I’ve got a brand new combine harvester washer-dryer..

.. and I won’t give you the key unless you pay me £3 a wash.

Last weekend, the Indesit washer-dryer that has lived in this house for the past eight years or so, died doing what it loved – washing.  It was making some pretty odd noises during the drying process before attempting a new wash where it just sat there doing nothing.

So I bought a new one from ao.com.  It arrived Wednesday, but not without a few problems.  The first is that ao.com delivery folk are uninsured.  So if you’ve paid for installation/disposal, just be aware of this.  The water taps under the sink were pretty stiff and the delivery lads (as nice as they were) were just going to leave it as they didn’t want to damage the taps/pipes.  I said that if this wasn’t going to be installed, the whole lot can go back to ao.com.   They didn’t have any tools but managed to loosen the taps and get the old machine out and the new one in.  They did a quick test and left.

Look how far washing machine tech has come – yet there’s still no app for that..

.. but alas .. they left me without any water to the bathroom and the sink was leaking.  So I called my bank’s home emergency service and got a plumber out who identified that the incorrect tap had been fiddled with – which restored hot water and water to the bathroom.  The leak was actually caused by a rotten waste pipe.  That didn’t classify as an emergency, so I will have to pay for that – and the bloke that came on Wednesday came back out on Friday to fix everything.  Not sure of the total cost yet – still waiting for an invoice by email – but it had to be done and I don’t think it’ll cost that much.

The new washing machine is taking a bit of getting used to.  Dials have been replaced with buttons and a display.  But one thing is definitely noticeable – it’s very, very quiet in comparison to the almost neanderthal aged washer-dryer I previously had.  It also takes a bigger load too.  Yet the overall size makes it a little smaller than the previous machine.  I’m very happy with it so far – not bad for £379.

Will I use ao.com again?  I’d like to – but I’d really like to see the delivery folk fully insured and carry the right tools.  But I may stick with John Lewis who is usually my go-to place for electricals.

New Job!

After nearly nine years at Memset Ltd, I’m leaving to pursue application support and management for an e-commerce agency based in Wimbledon (hence the mysterious Wombles theme tune post).

The chariot that took me from Guildford to Dunsfold affectionately known as the “chuckle bus”,

I’ve generally loved my time at Memset, but I feel that I’ve spent far too long in the customer service role and want to get back to proper sysadminning – tinkering (within reasonable, established procedures) with stuff to get it working optimally and keeping it online.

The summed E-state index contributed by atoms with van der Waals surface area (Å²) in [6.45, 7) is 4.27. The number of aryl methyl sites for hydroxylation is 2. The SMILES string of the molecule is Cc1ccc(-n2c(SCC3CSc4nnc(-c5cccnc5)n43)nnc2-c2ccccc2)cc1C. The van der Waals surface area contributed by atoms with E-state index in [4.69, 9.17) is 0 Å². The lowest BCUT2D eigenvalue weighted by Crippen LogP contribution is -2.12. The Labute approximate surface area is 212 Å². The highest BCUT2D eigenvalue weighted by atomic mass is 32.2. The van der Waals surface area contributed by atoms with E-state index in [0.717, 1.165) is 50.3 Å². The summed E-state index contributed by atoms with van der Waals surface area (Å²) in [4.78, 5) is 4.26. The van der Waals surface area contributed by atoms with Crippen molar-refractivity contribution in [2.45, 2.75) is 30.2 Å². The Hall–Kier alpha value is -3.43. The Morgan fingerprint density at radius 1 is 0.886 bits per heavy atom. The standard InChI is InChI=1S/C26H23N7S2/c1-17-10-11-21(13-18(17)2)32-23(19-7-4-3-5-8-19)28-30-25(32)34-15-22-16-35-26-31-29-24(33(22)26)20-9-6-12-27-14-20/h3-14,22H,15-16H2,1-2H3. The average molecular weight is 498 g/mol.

What excites me about working for my new employers is that as they are a very well established company, they’ve chosen to offload management of the day to day stuff. Thus, G Suite for Business, managed hosting, etc.  which leaves somebody such as myself time to automate stuff and make sure everything works around the application that we supply and support.

While scripting has never been a particularly strong point of mine (never had the time or patience), I don’t shy away from it.  In the past I’ve written Perl, PHP and Bash scripts to do a variety of repetitive stuff.  How efficient those scripts are is anybody’s guess, but they did work!  One downside is that if I spent any great amount of time away from doing these things, I forget it.  So I’ve been fortunate to pick up some digital O’Reilly and other technical books on the cheap, so I have reference books to bone up on.  If this is one thing that I am looking forward to with this job is to get into scripting properly and take it to the next level.

So I think this is a good career move for me.  I think my time working in the web hosting industry has come to an end.

It’s the 20th Anniversary of Drake.org.uk!

Good grief, has it really been twenty years?

Back in 1996 I left UEA in Norwich early to pursue a career and ended up working for a company in Aylsham Road that specialised in building, selling, and repairing PCs. They took me on because I had experience with Linux as they wanted to set-up an ISP.  So I was charged with setting up the servers and infrastructure which would provide dial-up access to 400 customers and web hosting to a variety of local businesses and personal users.

On this day in 1997 I asked my boss if I could register my own domain for the purposes of testing stuff.  As we were members of Nominet, I used the automaton to generate the request and send it off as a PGP signed email. There were no fancy point and click web interfaces in those days!

In the twenty years since drake.org.uk’s registration, I’ve changed jobs many times.  Moved home multiples times.  Got married.  Got divorced.  And I’ve been travelling a lot too.  A quarter of my adult lifetime.  And my domain has been with me in one form or another during all that time.  I’ve ran multiple email services (settling on G Suite – but known as Google Apps for Your Domain back in 2006), multiple web servers (Zeus, Apache, IIS, and nginx to name a few), different web hosting providers.  But I’ve always been a blogger.

I’ve used the WayBack machine to go back through some of my old drake.org.uk web pages/blog posts.  Some of it WTF, some of it has me raging about this or that, and some of it deeply sad (when it came to IVF treatment).

Click on the images to enlarge.

I have had a love/hate (mainly hate) relationship with Windows Server ever since..
Here I was tinkering with FreeBSD and Linux. At the time I was running the Anglian Linux user Group web site/mailing lists too.
Moving houses .. and dedicated servers?
Unemployed just before getting married was awful – but thankfully it all turned out in the end. And this was the beginning of my journey into VFX..